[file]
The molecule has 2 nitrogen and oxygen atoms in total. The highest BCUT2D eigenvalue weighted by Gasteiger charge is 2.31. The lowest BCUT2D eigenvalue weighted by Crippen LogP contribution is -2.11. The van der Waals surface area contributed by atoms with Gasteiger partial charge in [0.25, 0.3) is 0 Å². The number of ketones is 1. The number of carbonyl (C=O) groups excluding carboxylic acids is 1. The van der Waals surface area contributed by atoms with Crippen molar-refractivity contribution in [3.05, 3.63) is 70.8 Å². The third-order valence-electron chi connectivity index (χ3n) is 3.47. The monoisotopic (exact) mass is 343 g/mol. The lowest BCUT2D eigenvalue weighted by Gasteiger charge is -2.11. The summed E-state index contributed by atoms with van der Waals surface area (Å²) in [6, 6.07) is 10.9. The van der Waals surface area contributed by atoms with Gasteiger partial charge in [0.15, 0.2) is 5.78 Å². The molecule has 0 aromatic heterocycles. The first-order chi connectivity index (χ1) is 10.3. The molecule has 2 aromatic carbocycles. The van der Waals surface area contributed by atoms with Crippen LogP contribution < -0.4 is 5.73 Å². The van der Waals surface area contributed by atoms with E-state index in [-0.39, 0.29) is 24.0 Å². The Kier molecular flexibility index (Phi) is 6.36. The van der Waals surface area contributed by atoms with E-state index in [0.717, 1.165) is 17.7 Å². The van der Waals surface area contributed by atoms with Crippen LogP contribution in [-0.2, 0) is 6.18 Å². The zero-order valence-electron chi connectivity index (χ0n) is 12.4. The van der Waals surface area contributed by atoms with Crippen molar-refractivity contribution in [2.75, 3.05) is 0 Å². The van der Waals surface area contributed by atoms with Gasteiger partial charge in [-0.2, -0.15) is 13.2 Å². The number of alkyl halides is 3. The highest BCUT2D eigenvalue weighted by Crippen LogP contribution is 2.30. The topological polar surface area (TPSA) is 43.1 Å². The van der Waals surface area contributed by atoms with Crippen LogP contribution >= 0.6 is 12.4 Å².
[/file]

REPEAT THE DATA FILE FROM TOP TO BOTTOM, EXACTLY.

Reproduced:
The molecule has 2 nitrogen and oxygen atoms in total. The highest BCUT2D eigenvalue weighted by Gasteiger charge is 2.31. The lowest BCUT2D eigenvalue weighted by Crippen LogP contribution is -2.11. The van der Waals surface area contributed by atoms with Gasteiger partial charge in [0.25, 0.3) is 0 Å². The number of ketones is 1. The number of carbonyl (C=O) groups excluding carboxylic acids is 1. The van der Waals surface area contributed by atoms with Crippen molar-refractivity contribution in [3.05, 3.63) is 70.8 Å². The third-order valence-electron chi connectivity index (χ3n) is 3.47. The monoisotopic (exact) mass is 343 g/mol. The lowest BCUT2D eigenvalue weighted by Gasteiger charge is -2.11. The summed E-state index contributed by atoms with van der Waals surface area (Å²) in [6, 6.07) is 10.9. The van der Waals surface area contributed by atoms with Gasteiger partial charge in [0.15, 0.2) is 5.78 Å². The molecule has 0 aromatic heterocycles. The first-order chi connectivity index (χ1) is 10.3. The molecule has 2 aromatic carbocycles. The van der Waals surface area contributed by atoms with Crippen LogP contribution < -0.4 is 5.73 Å². The van der Waals surface area contributed by atoms with E-state index in [-0.39, 0.29) is 24.0 Å². The Kier molecular flexibility index (Phi) is 6.36. The van der Waals surface area contributed by atoms with E-state index in [0.717, 1.165) is 17.7 Å². The van der Waals surface area contributed by atoms with Crippen LogP contribution in [-0.2, 0) is 6.18 Å². The zero-order valence-electron chi connectivity index (χ0n) is 12.4. The van der Waals surface area contributed by atoms with Crippen molar-refractivity contribution in [2.75, 3.05) is 0 Å². The van der Waals surface area contributed by atoms with Gasteiger partial charge in [-0.2, -0.15) is 13.2 Å². The number of alkyl halides is 3. The highest BCUT2D eigenvalue weighted by Crippen LogP contribution is 2.30. The topological polar surface area (TPSA) is 43.1 Å². The van der Waals surface area contributed by atoms with Crippen LogP contribution >= 0.6 is 12.4 Å².